control blood sugar

Can a Natural Sweetener Control Blood Sugar Levels?

For several years, the main concern with non-nutritive sweeteners (such as sucralose, aspartame, etc.) was that they can interfere with normal blood sugar levels by causing the body to release insulin when no glucose is entering the blood stream. This can result in a re-bound effect where the release of insulin causes hypoglycemia (or low blood sugar), which can cause fatigue and increased carbohydrate cravings.

However, recent research published in the journal Nature Communications shows that one sweetener in particular pay actually benefit our blood sugar levels: Stevia.

Stevia

The sweetener branded as Stevia is derived naturally from the Stevia rebaudiana plant, which is native to South America. This particular sweetener has been shown through animal research to activate a particular protein, TRPM5, which, according to the researchers

“Plays an important role in taste perception as well as the release of the hormone insulin after eating” (Vennekens, R., 2017).

This finding indicates that consuming Stevia as a sugar substitute is likely safe long-term for blood sugar control because it does not produce the same re-bound effect on blood sugar as many other sweeteners.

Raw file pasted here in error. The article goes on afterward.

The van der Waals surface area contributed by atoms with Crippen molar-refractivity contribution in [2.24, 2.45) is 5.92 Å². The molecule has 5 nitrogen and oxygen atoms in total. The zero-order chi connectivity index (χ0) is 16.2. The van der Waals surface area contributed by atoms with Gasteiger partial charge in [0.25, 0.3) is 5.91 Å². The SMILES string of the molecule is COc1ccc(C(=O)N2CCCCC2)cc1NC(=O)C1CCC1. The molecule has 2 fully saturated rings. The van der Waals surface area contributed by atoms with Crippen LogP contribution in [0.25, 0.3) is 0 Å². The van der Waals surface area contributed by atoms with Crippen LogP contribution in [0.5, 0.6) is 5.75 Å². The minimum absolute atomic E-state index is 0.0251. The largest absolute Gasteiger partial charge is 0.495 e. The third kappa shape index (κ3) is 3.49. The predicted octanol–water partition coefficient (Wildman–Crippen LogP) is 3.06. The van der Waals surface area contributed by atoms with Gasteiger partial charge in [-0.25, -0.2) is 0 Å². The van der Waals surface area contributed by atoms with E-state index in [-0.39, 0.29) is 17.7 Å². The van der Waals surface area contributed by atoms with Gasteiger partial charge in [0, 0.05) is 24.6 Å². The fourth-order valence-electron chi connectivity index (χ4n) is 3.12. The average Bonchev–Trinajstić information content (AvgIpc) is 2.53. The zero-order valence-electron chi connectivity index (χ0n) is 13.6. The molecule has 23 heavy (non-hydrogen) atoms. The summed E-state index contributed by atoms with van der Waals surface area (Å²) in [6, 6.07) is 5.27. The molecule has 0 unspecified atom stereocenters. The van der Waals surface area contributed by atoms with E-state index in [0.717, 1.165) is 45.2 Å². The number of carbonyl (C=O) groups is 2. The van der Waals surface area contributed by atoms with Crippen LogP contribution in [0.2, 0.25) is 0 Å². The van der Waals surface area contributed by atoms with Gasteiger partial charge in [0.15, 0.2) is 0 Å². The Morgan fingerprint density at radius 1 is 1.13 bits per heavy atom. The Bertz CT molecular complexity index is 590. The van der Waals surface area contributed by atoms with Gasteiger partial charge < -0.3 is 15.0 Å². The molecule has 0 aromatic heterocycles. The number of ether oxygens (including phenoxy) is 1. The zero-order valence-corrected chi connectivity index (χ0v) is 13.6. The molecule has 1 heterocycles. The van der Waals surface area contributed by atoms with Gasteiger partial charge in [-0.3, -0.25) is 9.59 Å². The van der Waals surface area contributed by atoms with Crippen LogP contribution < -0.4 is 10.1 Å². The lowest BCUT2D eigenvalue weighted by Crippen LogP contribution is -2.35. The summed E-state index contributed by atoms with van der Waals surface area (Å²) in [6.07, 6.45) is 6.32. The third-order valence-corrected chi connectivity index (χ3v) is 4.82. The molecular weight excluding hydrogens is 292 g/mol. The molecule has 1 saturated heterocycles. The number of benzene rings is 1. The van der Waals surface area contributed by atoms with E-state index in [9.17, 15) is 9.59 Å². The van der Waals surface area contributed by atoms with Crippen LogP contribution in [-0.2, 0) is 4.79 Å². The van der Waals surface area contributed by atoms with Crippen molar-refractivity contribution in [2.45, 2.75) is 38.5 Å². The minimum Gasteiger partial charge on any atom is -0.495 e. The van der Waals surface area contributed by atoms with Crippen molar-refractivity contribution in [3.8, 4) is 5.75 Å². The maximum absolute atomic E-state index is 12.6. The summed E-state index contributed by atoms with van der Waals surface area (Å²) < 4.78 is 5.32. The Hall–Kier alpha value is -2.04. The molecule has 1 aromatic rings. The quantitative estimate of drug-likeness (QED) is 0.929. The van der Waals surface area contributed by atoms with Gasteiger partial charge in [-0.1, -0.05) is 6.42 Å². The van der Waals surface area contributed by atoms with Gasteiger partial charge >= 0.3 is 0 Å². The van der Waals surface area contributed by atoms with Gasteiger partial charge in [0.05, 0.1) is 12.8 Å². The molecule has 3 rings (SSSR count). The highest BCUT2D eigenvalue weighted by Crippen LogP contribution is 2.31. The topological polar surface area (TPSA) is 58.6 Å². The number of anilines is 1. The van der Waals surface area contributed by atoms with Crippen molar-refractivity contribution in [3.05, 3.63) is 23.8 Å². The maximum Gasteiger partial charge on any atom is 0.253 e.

Additionally, the authors speculate that Stevia may be able to serve as a treatment for diabetes due to its indirect role in stimulating insulin secretion.

However, the head researcher notes that this possibility is mere conjecture at this point, and that more research must be done before this possibility can be confirmed.

Take Away Message

If you struggle to find ways to naturally decrease the sugar in your diet, rest assured that using Stevia as a sweetener or consuming products with this additive in it is not only safe, but also may benefit your blood sugar levels.

Resources

Vennekens, R., Phillippaert, K., et al. (2017). Steviol glycosides enhance pancreatic beta-cell function and taste sensation by potentiation of TRPM5 channel activity. Nature Communications, 8 (14733), doi:10.1038/ncomms14733

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